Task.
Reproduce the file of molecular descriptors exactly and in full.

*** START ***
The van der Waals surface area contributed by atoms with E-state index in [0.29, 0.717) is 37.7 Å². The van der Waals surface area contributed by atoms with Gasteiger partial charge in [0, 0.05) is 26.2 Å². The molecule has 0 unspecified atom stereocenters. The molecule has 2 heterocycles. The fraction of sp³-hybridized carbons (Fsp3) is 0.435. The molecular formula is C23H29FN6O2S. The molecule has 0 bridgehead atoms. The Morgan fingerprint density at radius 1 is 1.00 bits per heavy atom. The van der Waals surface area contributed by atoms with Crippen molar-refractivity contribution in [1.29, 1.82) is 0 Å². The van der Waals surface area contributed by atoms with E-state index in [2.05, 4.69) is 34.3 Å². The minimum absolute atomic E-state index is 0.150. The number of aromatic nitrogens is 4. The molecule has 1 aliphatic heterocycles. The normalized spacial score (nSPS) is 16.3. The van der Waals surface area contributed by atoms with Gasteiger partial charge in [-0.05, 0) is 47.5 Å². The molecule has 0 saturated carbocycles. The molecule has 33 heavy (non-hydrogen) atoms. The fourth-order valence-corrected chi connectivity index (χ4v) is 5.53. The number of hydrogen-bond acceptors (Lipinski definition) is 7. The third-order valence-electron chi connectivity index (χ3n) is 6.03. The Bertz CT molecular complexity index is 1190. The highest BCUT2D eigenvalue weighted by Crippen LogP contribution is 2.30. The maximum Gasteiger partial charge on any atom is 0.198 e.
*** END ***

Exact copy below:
The van der Waals surface area contributed by atoms with E-state index in [0.29, 0.717) is 37.7 Å². The van der Waals surface area contributed by atoms with Gasteiger partial charge in [0, 0.05) is 26.2 Å². The molecule has 0 unspecified atom stereocenters. The molecule has 2 heterocycles. The fraction of sp³-hybridized carbons (Fsp3) is 0.435. The molecular formula is C23H29FN6O2S. The molecule has 0 bridgehead atoms. The Morgan fingerprint density at radius 1 is 1.00 bits per heavy atom. The van der Waals surface area contributed by atoms with Crippen molar-refractivity contribution in [1.29, 1.82) is 0 Å². The van der Waals surface area contributed by atoms with E-state index in [2.05, 4.69) is 34.3 Å². The minimum absolute atomic E-state index is 0.150. The number of aromatic nitrogens is 4. The molecule has 1 aliphatic heterocycles. The normalized spacial score (nSPS) is 16.3. The van der Waals surface area contributed by atoms with Gasteiger partial charge in [-0.05, 0) is 47.5 Å². The molecule has 0 saturated carbocycles. The molecule has 33 heavy (non-hydrogen) atoms. The fourth-order valence-corrected chi connectivity index (χ4v) is 5.53. The number of hydrogen-bond acceptors (Lipinski definition) is 7. The third-order valence-electron chi connectivity index (χ3n) is 6.03. The Bertz CT molecular complexity index is 1190. The highest BCUT2D eigenvalue weighted by Crippen LogP contribution is 2.30. The maximum Gasteiger partial charge on any atom is 0.198 e.